[00:16:11] Dane: [00:16:11] That's the customer. Let's go to pain. What's the pain of the agency or the company that wants to come into Russia?
[00:16:16] Guest: [00:16:16] They now have a real liable resource. They fear that they will may be fooled or not finding someone they can trust.
[00:16:25] Dane: [00:16:25] That's close. You tell me the pain is that they can't run their advertisements or promote,
[00:16:32] Guest: [00:16:32] they cannot run their advertisement and promote without speaking the language of their customers.
[00:16:38] Dane: [00:16:38] Yeah. Does that sound like the pain to you?
[00:16:40] Guest: [00:16:40] Yes, absolutely.
[00:16:42] Dane: [00:16:42] So they cannot run their advertisements and cannot sell their products. So trying to say that
[00:16:48] Guest: [00:16:48] they cannot sell or advertise their product,
[00:16:52] Dane: [00:16:52] that's really painful. So what's the solution.
[00:16:55] Guest: [00:16:55] The solution is to record the project for them.
[00:17:00] Dane: [00:17:00] That's more of the mechanism, like that's more of the details.
[00:17:03] What's the solution? A reliable voiceover is on something, something like this.
[00:17:06] Guest: [00:17:06] Yes, absolutely. Reliable voice. Sober. Who understands the market. And fields and nuances of the intricacies of the language and able to adjust the lingo from simple translation to like really localization adaptation to the specific markets
[00:17:27] Dane: [00:17:27] as one heck of a solution.
[00:17:30] and what's the offer? How much does it cost?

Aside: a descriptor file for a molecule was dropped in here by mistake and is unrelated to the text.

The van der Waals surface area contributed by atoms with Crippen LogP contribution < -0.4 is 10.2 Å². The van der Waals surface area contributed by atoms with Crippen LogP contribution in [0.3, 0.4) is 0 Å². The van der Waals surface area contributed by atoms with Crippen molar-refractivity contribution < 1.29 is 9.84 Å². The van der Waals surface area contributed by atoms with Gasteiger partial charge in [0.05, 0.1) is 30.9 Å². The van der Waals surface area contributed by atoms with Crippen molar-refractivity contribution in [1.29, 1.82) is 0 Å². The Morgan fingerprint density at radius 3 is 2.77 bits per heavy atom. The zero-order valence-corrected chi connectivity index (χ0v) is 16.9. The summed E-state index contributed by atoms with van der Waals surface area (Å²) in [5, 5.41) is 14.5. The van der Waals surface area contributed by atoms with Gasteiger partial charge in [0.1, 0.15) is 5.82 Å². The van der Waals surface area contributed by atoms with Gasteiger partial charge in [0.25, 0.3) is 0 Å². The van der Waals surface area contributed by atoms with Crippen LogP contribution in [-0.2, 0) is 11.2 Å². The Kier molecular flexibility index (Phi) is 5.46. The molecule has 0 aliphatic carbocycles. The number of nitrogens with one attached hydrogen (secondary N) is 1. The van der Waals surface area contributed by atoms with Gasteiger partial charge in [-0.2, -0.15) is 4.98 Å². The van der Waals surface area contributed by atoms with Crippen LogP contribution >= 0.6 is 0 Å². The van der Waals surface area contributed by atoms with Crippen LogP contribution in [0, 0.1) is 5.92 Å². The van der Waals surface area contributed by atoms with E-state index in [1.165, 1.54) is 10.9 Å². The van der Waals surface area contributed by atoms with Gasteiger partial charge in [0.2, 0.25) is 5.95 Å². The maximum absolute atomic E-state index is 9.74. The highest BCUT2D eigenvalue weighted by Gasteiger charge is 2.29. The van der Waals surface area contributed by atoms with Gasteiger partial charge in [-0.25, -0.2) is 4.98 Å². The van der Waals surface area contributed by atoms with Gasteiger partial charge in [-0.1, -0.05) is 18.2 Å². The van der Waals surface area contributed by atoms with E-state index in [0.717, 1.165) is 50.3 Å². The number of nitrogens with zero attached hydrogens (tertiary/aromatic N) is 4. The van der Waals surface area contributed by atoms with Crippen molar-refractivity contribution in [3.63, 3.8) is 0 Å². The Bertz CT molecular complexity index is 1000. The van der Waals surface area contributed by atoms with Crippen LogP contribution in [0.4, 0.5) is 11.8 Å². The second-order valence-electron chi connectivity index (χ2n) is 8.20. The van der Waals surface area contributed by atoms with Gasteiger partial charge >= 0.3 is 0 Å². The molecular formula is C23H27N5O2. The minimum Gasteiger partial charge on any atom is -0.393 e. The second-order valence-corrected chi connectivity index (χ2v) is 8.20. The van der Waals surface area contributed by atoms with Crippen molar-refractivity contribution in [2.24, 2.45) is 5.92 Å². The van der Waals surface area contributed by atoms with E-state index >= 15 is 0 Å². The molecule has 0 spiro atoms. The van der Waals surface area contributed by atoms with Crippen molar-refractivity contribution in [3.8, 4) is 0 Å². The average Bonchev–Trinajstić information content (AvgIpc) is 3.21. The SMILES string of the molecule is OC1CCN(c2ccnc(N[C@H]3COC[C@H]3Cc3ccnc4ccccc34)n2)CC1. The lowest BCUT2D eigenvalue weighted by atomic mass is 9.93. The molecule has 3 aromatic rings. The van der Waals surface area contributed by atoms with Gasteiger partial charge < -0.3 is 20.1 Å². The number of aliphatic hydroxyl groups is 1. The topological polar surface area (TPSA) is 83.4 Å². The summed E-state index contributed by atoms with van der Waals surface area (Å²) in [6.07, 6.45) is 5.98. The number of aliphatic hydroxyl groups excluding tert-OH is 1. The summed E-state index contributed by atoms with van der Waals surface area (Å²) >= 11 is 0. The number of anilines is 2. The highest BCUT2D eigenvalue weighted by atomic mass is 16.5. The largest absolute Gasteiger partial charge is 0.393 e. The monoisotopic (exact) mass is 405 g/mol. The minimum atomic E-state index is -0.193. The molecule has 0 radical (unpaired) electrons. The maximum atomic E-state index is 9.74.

[00:17:32] Guest: [00:17:32] It's tricky. It's a project based and it's not only the, the cool part about the voiceover business and they're not paying you for the service. They paying your royalties, they paying you buy outs and these could be ridicular amounts of money for the amount of time you spend on the project.
[00:17:52] Just to give you an idea. 32nd voiceover commercial that I worked for last year, and it probably spent less than an hour [00:18:00] recording. It probably got me to K right away with a full buyout, so that's a pretty cool
[00:18:08] Dane: [00:18:08] gig. Yeah. So the offer is a payment up front. Potential royalty. Okay, good. So we've got customer pain solution and offer.
[00:18:16] So you got a customer who's in pain, needs a place to live in Chicago. So you got a solution, you got a home in the offers, rent, you had the voiceover, they got the customer, you know, they're an agency. They're paying, they can't run their advertisements. And the solution is, uh, an effective and well-matched voiceover that matches the language and nuance of the country.
[00:18:32] And the offer is a, or some form of royalty or payment up front. So this is customer pain solution offer. This is how I want you to start seeing income streams. The other thing I want to make sure you understand, and that is basically the fundamental essence of business is customer that wants a result.
[00:18:52] So we use a mechanism. Go ahead and just repeat that out loud to me, just so I make sure I've said it right.
[00:18:58] Guest: [00:18:58] Resolved on paying for the mechanism. Good.
[00:19:01] Dane: [00:19:01] Any questions about that?
[00:19:03] Guest: [00:19:03] I'm wondering why you replaced solution with mechanism in this last exercise?
[00:19:09] Dane: [00:19:09] Because the results would be the solution.
[00:19:12] Customer wants a result or customer wants a solution, so we use a mechanism. If you wanted to take see customer pain solution offer, you could do customer pain solution mechanism offer. You could add mechanism in there. It's not a bad idea. Yeah. So you see how they are linked. . Good. So tell me the fundamental essence again, the three things.
[00:19:33] Guest: [00:19:33] The ones who are results and paying, put the mechanism.
[00:19:37] Dane: [00:19:37] Yes. I asked somebody else on another episode and I said, you know, how many business owners out of a hundred do you think get this concept? Very few. Most businesses are thinking about their mechanisms, voiceover, UX, massage therapy, Reiki, healing mechanism, mechanism, mechanism, mechanism.